I think it would be better to consider this a blocker for Open UI, as a matter of accessibility w/r/t mobility (e.g. someone intended to click on a focusable descendent and missed the target)

I think this issue should be two fold:

  1. Should the select change the open state when a non-focusable element is invoked in the list-box subtree?
  2. If it's a 'no' for number 1, then how do we express this?

Native light-dismiss for the listbox popup should make all this "just work", but there is still the question of how to describe this behavior in the <select> anatomy tables if this is not straightforwardly possible to implement terms of JS events.

My proposal for item 2 would be to give this a name (light dismiss seems a fine strawman to me) and then define in the Open UI select spec. This will allow you to denote it simply as other JS events but link to the full definition which will probably have numerous events and how to collect the elements in the subtree of listbox.

As we know, many different specifications will take advantage of behavior definitions of popups so it may be worth having a page devoted to popups (shocker, I know 😃). Until that time comes however, we can start the definition in select.

dandclark

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issue commentWICG/open-ui

Make <select> change to closed state when focus leaves listbox

I think it would be better to consider this a blocker for Open UI, as a matter of accessibility w/r/t mobility (e.g. someone intended to click on a focusable descendent and missed the target)

I think this issue should be two fold:

  1. Should the select change the open state when a non-focusable element is invoked in the list-box subtree?
  2. If it's a 'no' for number 1, then how do we express this?

Native light-dismiss for the listbox popup should make all this "just work", but there is still the question of how to describe this behavior in the <select> anatomy tables if this is not straightforwardly possible to implement in terms of JS events.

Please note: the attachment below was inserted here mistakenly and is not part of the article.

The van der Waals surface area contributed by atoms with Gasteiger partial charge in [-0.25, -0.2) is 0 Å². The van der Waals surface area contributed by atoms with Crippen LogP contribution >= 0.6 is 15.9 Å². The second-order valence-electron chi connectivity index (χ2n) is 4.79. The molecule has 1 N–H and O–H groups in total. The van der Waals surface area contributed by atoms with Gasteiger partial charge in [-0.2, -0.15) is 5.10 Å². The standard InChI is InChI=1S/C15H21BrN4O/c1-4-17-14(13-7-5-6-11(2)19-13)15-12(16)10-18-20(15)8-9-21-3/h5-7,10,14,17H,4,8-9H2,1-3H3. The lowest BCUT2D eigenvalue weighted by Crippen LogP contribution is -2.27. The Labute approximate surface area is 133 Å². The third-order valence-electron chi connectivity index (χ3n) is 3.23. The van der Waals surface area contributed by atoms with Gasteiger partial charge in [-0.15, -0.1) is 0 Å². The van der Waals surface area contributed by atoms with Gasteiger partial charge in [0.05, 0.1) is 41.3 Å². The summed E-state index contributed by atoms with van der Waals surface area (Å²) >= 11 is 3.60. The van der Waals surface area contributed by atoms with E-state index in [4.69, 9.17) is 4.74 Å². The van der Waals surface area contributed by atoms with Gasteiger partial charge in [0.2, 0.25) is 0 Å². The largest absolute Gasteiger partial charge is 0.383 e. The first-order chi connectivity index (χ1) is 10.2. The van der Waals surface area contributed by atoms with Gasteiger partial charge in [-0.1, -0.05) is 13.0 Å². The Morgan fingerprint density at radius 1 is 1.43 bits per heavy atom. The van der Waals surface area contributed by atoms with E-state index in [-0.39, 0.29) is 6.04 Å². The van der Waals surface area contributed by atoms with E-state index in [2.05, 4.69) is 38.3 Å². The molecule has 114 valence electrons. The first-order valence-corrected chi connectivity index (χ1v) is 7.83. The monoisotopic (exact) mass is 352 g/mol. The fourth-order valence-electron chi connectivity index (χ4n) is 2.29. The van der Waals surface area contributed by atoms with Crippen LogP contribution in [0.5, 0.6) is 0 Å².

My proposal for item 2 would be to give this a name (light dismiss seems a fine strawman to me) and then define in the select spec. This will allow you to denote it simply as other JS events but link to the full definition which will probably have numerous events and how to collect the elements in the subtree of listbox.

As we know, many different specifications will take advantage of behavior definitions of popups so it may be worth having a page devoted to popups (shocker, I know 😃). Until that time comes however, we can start the definition in select.

dandclark

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Pull request review commentWICG/open-ui

feat(research): add skeleton research

     },     {       "name": "Shimmer",-      "url": "https://developer.microsoft.com/en-us/fabric#/controls/web/shimmer"+      "openUIName": "Skeleton",+      "url": "https://developer.microsoft.com/en-us/fabric#/controls/web/shimmer",+      "concepts": [+        {+          "name": "default",+          "image": "fabric-shimmer-basic.png"+        },+        {+          "name": "default",+          "image": "fabric-shimmer-basic-elements.png"+        },+        {+          "name": "variations",+          "image": "fabric-shimmer-basic-variations.png"

this one is rendering broken due to being undefined:

An image of the variations concept on a Skeleton component in UI Fabric.

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Makoto Morimoto

commit sha 986567c2759793c6c4b3b2056e664989254d3ece

Fixing component name matrix regex to correctly group items that end with 'e' or 'er'. (#128)

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Fixing component name matrix regex to correctly group items that end with 'e' or 'er'

Components whose names ended with "e" or "er" where not grouped together with their plural counterpants because of an error in the regex. This PR fixes that issue.